Appeal deadline looms for Rancho Santa Fe project opponents
By Joe Tash
Time is of the essence for opponents of a mixed-use project at the entrance to the Whispering Palms community, after a judge’s ruling cleared the way for the project to move forward.
Not only do opponents have to meet an April 2 deadline for filing an appeal, they would need a judge to issue an injunction to stop construction of the project, which is already under way.
“We’re going to have to move pretty quick,” said David Nugent, a member of the Whispering Palms Community Council, a residents’ group that has filed lawsuits in an effort to stop the Palma de la Reina project.
Superior Court Judge Earl H. Maas III ruled on Jan. 31 that the project could move forward, and bulldozers began grading the site last week. The project had been on hold for about two years as the community council’s legal challenges – and the county approval process – took their course.
The community council has long opposed the project, contending that it will make existing traffic congestion along Via de la Valle and surrounding roads even worse, and that the project is too large for the 4.3-acre parcel at the corner of Via de la Valle and Cancha de Golf.
Both the San Dieguito Community Planning Group and the Rancho Santa Fe Association also oppose the project.
Developer Richard Cavanaugh, himself a resident of Whispering Palms, and his company, Newport Pacific, Inc., plan to build 54 apartments, 19,500 square feet of office space and 9,500 square feet of retail at the entrance to the community, the last large undeveloped parcel in Whispering Palms, which contains about 600 houses and condominiums.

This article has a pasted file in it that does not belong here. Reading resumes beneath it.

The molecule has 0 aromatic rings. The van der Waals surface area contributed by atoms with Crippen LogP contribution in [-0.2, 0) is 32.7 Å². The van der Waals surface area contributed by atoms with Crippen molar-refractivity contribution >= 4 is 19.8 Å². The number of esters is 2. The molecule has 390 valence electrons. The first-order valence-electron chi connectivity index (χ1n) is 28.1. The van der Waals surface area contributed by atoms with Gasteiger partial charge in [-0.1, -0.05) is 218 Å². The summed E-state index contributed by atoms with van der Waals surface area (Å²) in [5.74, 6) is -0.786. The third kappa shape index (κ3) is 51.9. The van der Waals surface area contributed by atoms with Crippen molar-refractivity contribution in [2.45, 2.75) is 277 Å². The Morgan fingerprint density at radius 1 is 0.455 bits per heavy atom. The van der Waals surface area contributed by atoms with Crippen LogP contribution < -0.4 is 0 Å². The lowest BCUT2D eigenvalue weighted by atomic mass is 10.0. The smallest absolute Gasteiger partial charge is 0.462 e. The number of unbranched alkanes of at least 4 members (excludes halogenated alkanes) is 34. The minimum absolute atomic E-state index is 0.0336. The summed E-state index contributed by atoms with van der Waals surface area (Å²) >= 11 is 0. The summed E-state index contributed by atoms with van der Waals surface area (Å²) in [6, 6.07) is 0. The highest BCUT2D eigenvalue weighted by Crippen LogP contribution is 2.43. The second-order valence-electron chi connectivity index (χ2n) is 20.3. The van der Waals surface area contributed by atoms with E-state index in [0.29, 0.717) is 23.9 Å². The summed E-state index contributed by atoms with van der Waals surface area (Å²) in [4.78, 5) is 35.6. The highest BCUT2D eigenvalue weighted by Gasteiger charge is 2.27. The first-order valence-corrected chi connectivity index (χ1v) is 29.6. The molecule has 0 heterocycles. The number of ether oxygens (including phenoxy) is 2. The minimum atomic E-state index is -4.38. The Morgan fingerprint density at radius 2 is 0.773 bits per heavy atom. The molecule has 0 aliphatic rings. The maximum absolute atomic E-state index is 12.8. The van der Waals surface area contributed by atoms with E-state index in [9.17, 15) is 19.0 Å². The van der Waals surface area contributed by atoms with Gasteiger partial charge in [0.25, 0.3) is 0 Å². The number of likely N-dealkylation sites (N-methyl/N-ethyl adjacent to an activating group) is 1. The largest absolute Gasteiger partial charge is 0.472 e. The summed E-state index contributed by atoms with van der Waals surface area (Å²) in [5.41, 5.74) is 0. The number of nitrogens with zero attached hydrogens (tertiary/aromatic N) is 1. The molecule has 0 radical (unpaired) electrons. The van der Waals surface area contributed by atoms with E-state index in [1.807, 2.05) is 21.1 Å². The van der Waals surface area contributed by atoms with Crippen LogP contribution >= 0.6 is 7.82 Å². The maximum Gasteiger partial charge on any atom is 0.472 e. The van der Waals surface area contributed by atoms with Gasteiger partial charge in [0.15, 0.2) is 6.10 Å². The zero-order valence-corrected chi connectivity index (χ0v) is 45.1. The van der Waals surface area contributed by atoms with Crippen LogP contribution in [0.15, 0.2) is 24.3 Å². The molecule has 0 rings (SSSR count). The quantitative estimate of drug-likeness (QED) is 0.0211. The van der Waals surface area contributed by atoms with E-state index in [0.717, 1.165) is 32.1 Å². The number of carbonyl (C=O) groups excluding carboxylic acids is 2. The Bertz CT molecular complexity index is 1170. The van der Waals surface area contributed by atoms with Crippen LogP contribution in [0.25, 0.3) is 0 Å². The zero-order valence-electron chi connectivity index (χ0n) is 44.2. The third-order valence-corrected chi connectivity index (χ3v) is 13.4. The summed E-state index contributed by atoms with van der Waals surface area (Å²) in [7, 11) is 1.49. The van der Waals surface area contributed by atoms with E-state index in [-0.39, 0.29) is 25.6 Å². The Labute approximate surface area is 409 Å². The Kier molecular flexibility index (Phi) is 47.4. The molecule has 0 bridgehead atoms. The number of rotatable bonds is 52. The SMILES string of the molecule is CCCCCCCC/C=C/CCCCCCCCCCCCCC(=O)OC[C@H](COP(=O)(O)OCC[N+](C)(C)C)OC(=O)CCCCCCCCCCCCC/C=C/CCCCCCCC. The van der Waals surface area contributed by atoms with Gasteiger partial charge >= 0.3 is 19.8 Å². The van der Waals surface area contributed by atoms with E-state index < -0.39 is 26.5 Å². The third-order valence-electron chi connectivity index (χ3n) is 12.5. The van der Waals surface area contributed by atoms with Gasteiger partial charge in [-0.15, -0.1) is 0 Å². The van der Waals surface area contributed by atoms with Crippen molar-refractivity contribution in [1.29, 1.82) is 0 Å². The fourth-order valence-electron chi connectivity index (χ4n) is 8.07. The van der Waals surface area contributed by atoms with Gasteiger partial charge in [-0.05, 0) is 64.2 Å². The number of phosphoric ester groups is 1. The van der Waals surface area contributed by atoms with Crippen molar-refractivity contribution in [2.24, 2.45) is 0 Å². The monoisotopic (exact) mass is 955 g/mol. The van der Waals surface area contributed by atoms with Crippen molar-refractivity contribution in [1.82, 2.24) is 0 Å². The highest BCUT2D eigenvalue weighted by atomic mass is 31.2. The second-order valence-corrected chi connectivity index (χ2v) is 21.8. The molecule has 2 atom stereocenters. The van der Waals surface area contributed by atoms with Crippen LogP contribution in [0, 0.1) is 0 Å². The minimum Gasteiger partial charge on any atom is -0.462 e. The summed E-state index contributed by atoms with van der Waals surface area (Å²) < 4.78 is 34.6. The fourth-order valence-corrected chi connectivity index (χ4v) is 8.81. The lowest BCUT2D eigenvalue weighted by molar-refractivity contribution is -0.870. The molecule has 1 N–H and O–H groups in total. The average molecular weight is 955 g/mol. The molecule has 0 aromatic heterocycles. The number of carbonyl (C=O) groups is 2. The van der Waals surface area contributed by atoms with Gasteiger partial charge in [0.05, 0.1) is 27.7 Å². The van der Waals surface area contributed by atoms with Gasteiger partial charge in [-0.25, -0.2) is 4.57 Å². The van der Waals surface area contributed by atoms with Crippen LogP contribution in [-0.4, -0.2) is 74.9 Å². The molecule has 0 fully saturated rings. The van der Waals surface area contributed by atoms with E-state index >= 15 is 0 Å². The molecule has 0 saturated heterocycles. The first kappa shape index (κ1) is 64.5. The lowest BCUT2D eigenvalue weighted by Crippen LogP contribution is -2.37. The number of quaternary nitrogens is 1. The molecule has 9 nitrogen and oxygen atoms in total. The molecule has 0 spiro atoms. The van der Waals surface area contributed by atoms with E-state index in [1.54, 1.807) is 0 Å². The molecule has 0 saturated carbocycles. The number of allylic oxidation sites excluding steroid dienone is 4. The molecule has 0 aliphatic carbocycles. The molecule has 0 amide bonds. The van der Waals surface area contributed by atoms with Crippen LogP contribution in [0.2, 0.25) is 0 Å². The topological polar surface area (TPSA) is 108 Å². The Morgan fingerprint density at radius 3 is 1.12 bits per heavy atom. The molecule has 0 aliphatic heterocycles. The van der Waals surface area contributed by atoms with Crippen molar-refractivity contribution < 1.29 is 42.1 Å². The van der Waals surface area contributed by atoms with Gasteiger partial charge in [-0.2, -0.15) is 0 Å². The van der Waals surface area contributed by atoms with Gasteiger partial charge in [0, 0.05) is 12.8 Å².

An earlier plan by Cavanaugh to build an assisted living facility on the site was also opposed by residents and was later withdrawn.
The community council planned to meet on Tuesday, Feb. 19, to discuss its options now that construction is underway.
In 2011, based on a lawsuit filed by the community council, the judge ordered the developer to complete a full environmental impact report for the project. The county of San Diego certified the EIR in 2012, and the San Dieguito Planning Group appealed the decision to the Board of Supervisors. However, because the county determined the appeal was not filed in a timely manner, the appeal was rejected.
Judge Maas then ruled that because the opponents had not gone through the county appeals process, their lawsuit challenging the EIR was rejected.
Residents of Whispering Palms, who have already battled development plans for the property for nearly two decades and spent tens of thousands of dollars on legal fees, would have to contribute more money to appeal Maas’ decision.
Nugent, an attorney, said he will advise his council colleagues to press forward with the appeal.
“It would be sad if it all ended over a technicality. If we lose on the merits, if we have our day in court…. then I’d say OK, at least we’ve had our day. But to kick us out of court at this particular time, it just doesn’t seem right,” said Nugent.
Jeff Carmel, the community council’s acting president, agreed with Nugent that an appeal should be filed.
The issue affects everyone in the region because of the traffic the project will generate, said Carmel.
The environmental impact report contains numerous errors, said Carmel, but because the case was thrown out based on the timing of the appeal, opponents never got to make their case about the EIR’s flaws.
“This has been a long engagement, we’ve spent thousands of hours, thousands of dollars, to try to protect the community and to try to get something better for the empty lot. And not being able to challenge it based on the merits but to … have the case dismissed on a technicality, is no way to go down,” Carmel said.
Wayne Brechtel, Cavanaugh’s attorney, said in an interview last week he doesn’t think opponents would be successful in appealing Maas’ decision or obtaining an injunction. And both he and Cavanaugh said the project will be good for Whispering Palms.
“At the end of the day, we’re still confident when this project is built it will be an asset to the community and no one will remember what the dispute was about,” Brechtel said.